Speaking more generally, David Jones QC noted that “if we look at the welfare of animals as our underlying concern, education is the key to making a difference. If you can educate children and adults as to the right approach to take you will, in time, achieve voluntary compliance. Prosecutions are still required. They do have a deterrent effect and they are an effective way of bringing education (as to acceptable standards of animal welfare) to the people who might not otherwise see it”.

Mr Bob Kerridge, Executive Director of SPCA Auckland and founder of the New Zealand Companion Animal Council, says this year’s conference was the most important one ever staged. He noted: “Our current Animal Welfare Act, even with the proposed amendments, does not address the horrors of intensive farming techniques, cruel hunting practices, or the daily abuse inflicted on many thousands of companion animals. Nor does it impose punishments necessary to deter animal abusers. New Zealand lags behind many of the countries we like to compare ourselves with, such as the United Kingdom, Switzerland, and even Australia. Now is the opportunity for us to catch up, and perhaps even lead the way.

 “We want to confront New Zealanders with our collective failure to protect these highly vulnerable members of our society, and we want to put the safety and well-being of all animals firmly on the political agenda”.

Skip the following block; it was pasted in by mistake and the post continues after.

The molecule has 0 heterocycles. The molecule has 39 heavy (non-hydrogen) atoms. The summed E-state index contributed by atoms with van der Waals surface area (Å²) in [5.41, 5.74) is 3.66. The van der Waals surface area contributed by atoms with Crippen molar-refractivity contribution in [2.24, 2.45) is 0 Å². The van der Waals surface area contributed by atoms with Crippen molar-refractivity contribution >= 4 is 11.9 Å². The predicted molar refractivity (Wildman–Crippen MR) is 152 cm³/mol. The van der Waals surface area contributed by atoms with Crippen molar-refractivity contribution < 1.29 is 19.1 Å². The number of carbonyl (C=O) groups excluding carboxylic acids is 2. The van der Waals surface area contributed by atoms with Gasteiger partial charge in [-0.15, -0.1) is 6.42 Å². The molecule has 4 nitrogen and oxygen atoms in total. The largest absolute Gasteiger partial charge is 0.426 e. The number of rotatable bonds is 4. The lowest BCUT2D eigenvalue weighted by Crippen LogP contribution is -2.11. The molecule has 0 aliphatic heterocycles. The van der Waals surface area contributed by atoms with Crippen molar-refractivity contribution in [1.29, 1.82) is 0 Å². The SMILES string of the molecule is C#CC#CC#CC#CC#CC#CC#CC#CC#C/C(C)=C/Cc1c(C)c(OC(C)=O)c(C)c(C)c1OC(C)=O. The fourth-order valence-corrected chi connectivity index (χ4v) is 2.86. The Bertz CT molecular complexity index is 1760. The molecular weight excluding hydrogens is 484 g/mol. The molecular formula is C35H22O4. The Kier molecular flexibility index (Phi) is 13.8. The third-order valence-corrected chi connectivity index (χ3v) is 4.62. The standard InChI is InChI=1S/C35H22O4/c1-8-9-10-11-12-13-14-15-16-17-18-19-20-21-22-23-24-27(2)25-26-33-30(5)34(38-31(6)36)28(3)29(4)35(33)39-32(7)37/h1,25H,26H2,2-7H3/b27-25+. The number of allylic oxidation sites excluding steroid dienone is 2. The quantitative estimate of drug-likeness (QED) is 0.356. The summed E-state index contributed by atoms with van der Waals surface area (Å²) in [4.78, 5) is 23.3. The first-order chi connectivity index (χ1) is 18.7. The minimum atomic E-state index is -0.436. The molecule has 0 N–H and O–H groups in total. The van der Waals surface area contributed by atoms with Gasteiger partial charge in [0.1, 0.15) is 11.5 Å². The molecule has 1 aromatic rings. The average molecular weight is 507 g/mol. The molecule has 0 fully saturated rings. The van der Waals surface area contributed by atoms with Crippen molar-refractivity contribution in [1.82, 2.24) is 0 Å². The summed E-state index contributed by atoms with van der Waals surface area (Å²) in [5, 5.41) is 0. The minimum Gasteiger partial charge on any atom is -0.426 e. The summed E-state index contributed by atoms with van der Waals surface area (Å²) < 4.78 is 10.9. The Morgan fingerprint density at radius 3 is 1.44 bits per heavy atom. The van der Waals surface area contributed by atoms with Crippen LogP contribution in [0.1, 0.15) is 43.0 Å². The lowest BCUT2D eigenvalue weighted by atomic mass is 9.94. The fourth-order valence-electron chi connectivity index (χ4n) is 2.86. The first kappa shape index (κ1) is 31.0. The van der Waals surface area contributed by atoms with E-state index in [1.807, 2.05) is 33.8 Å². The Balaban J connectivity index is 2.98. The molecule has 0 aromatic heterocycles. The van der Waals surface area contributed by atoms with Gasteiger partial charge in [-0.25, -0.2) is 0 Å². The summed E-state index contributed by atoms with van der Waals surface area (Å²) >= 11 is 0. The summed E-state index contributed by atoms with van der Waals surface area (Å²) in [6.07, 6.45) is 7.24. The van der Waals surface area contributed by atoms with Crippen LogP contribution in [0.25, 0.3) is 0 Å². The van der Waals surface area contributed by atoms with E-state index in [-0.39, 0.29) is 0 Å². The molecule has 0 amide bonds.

The Auckland SPCA has made the following submissions on the proposed amendments to the Animal Welfare Act:

Animal Welfare Recommendations

  • The prohibition of animal testing for psychoactive substances;
  • The prohibition of the docking of dogs tails and the shortening of cows tails;
  • The prohibition of the public sale and use of electronic shock collars for dogs;
  • The prohibition of the public sale and use of gin traps and leg-hold devices;
  • The reduction of time that animals are held at the SPCA during prosecution cases;
  • Sentencing guidelines should be developed for judges to ensure tougher penalties are enforced under the Animal Welfare Act;
  • It should be made mandatory for judges to consider disqualification when sentencing offences and allow immediate seizure of any animals held by disqualified persons;  
  • The phasing out of all forms of intensive farming on or before 1 January 2020; and
  • The desexing and microchipping of companion animals obtained from pounds, shelters and retailers should be made mandatory, including electronic media.

Structural and Ethical Recommendations

  • The Animal Welfare Act should include the declaration that animals are sentient beings capable of feeling;
  • The references to ‘owners’ of animals in the Act should be replaced by the word ‘guardian’;
  • A Commissioner for Animals should be created as an independent Crown Entity representing the welfare needs of animals; and
  • Animal welfare enforcement (SPCA Inspectors) should be fully, or partially, funded by the government.